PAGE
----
Sometimes we make things more complicated than they need to be. Take investing for instance. One would think that turning $100,000 into $500,000 over the last 20 years would require some pretty sophisticated stock picking skill or an ability to know when to get in and out of the market. After all, there were 3 brutal bear markets during the last couple of decades, 2 in which the market dropped in excess of 40%. However, turning $100,000 in August of 1996 into $489,585 as of June 30, 2015, required only one decision—invest in the IMS Capital Value Fund the day it opened and leave it alone for the next 18 years and 11 months.
No market timing or panicking required. No chasing the previous year’s hot stock or fund. No need to get caught up in the Fund’s star rating, or whether the Fund happened to beat or trail a certain index in a given year. No need to go overseas, hide in gold, fear inflation, Clinton, Bush or Obama. Just one simple decision did the trick— hire a good value manager and let them do their job on your behalf.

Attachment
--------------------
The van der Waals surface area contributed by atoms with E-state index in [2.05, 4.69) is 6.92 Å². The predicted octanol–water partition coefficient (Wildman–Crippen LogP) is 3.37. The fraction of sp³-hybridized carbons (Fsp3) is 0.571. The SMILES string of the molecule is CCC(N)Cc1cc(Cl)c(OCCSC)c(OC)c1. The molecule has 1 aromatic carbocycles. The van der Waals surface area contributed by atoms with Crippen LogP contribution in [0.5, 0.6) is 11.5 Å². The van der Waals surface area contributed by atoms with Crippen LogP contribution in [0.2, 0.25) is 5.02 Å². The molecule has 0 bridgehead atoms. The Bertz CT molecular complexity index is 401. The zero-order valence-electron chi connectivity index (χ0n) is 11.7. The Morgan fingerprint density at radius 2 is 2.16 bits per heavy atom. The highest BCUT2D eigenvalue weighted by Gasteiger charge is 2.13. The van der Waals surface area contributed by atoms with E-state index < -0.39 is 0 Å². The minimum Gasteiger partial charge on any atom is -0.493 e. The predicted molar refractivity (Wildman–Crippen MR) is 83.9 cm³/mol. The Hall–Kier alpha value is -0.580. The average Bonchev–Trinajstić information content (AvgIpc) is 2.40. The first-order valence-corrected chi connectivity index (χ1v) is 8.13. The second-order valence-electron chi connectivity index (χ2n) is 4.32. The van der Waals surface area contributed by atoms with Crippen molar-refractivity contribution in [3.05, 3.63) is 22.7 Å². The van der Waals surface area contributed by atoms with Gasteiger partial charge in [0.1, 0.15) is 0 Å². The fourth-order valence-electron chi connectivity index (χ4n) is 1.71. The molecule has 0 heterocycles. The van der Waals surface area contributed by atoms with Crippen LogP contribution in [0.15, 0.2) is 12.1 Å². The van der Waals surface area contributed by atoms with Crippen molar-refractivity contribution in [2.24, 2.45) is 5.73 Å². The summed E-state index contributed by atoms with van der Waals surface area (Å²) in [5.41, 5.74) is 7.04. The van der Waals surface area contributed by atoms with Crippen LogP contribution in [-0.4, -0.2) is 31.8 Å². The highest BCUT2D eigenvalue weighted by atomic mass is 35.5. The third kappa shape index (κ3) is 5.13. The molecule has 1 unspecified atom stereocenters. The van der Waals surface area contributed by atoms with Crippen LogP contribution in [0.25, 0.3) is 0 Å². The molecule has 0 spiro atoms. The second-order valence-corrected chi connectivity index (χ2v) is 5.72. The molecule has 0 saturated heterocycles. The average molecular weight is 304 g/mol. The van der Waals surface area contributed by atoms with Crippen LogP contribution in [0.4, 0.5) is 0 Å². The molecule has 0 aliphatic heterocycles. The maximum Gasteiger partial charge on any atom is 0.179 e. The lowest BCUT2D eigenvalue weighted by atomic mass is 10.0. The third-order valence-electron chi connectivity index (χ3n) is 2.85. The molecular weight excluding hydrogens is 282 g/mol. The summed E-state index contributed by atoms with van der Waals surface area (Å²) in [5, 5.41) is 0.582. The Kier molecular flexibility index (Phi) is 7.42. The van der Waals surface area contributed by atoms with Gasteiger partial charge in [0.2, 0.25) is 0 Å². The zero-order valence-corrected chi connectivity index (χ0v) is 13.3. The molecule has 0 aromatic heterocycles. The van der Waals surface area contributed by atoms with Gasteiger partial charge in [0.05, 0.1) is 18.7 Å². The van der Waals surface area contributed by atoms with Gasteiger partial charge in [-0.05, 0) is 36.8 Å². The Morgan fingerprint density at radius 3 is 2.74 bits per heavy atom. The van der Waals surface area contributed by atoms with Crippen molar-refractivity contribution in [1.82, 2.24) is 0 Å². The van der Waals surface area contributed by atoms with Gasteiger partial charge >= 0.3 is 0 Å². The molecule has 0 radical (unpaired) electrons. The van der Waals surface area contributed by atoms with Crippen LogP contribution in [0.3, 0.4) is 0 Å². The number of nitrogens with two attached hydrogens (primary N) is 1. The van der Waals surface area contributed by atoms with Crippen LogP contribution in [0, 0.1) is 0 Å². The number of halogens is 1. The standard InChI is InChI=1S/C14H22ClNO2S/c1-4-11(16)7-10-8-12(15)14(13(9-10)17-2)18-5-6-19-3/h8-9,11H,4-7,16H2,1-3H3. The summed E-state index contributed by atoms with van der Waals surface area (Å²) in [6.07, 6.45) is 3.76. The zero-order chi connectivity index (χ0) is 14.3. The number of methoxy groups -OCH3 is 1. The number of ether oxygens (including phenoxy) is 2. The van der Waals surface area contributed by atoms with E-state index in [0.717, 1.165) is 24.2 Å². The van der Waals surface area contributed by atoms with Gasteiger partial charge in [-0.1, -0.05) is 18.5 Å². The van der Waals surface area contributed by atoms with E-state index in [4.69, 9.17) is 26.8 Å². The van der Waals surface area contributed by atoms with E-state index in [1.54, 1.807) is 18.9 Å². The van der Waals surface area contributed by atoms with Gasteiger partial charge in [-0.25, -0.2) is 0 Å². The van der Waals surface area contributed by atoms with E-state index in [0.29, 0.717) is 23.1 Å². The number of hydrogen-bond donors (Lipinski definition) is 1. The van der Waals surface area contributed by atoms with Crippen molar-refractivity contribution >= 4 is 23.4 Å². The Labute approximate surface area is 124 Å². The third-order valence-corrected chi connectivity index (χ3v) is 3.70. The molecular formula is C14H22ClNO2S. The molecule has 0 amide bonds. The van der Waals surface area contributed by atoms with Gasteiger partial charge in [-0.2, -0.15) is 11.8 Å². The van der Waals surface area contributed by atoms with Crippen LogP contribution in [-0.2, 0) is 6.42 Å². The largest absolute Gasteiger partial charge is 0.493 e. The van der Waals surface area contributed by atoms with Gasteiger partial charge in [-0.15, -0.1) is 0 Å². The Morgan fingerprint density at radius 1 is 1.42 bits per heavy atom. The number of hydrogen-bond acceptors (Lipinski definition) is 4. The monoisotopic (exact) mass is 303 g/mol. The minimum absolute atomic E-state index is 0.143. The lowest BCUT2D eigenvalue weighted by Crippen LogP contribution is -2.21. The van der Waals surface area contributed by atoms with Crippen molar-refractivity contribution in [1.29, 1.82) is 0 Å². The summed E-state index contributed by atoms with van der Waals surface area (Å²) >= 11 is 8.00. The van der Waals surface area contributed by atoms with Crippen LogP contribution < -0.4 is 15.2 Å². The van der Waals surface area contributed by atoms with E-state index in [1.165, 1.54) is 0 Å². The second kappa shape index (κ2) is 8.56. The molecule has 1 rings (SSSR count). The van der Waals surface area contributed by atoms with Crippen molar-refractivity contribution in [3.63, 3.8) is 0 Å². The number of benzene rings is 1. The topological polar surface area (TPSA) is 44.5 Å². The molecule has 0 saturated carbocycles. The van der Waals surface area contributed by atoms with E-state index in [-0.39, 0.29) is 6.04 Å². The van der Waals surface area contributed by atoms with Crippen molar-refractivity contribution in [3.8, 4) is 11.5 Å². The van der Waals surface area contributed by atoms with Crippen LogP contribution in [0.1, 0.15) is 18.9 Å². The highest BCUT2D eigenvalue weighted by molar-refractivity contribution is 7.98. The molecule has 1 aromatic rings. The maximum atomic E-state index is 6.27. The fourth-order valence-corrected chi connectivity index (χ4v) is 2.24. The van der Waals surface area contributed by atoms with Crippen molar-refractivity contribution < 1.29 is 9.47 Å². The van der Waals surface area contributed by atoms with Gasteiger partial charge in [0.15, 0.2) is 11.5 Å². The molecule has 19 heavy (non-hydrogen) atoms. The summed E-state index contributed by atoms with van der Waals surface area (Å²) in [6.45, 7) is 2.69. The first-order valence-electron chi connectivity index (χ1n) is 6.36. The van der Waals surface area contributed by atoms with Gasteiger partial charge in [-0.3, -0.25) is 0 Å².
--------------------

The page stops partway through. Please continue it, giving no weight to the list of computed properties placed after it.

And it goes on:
When it comes to investing, often times less is more. Less reacting to national news, world events and politics. Less chasing the hot, trendy stocks. Less buying and selling, more buy and hold. Less focus on a particular year’s returns and more focus on the long term and the big picture. How did we turn $100,000 into $489,585 in a little under 19 years? By keeping it simple – buying low and selling high. We focus on the main tenants of value investing just like Warren Buffet and Benjamin Graham, the father of value investing. Of course not every year has been a great year. There have been years like 2015, where we have been in the Wall Street Journal 3 times so far because of our strong returns and there were years like 2004 & 2005 where we appeared in Forbes and Barron’s magazine for the same reason. But there have been some very disappointing years where we finished in the bottom decile of our category. Yet through it all we have stayed true to our opportunistic value roots and looked to spot emerging trends in society and the undervalued companies that were poised to benefit. Value investing, or buying low, is based on simple concepts, however, it can be difficult to execute. It usually involves buying companies when the news isn’t necessarily good. But we’ve always had a knack for being patient and being able to identify situations where the bad news eventually dissipates and then turns into good news. This process allows an unfairly valued company to return to a more reasonable valuation, which can benefit shareholders immensely in the process.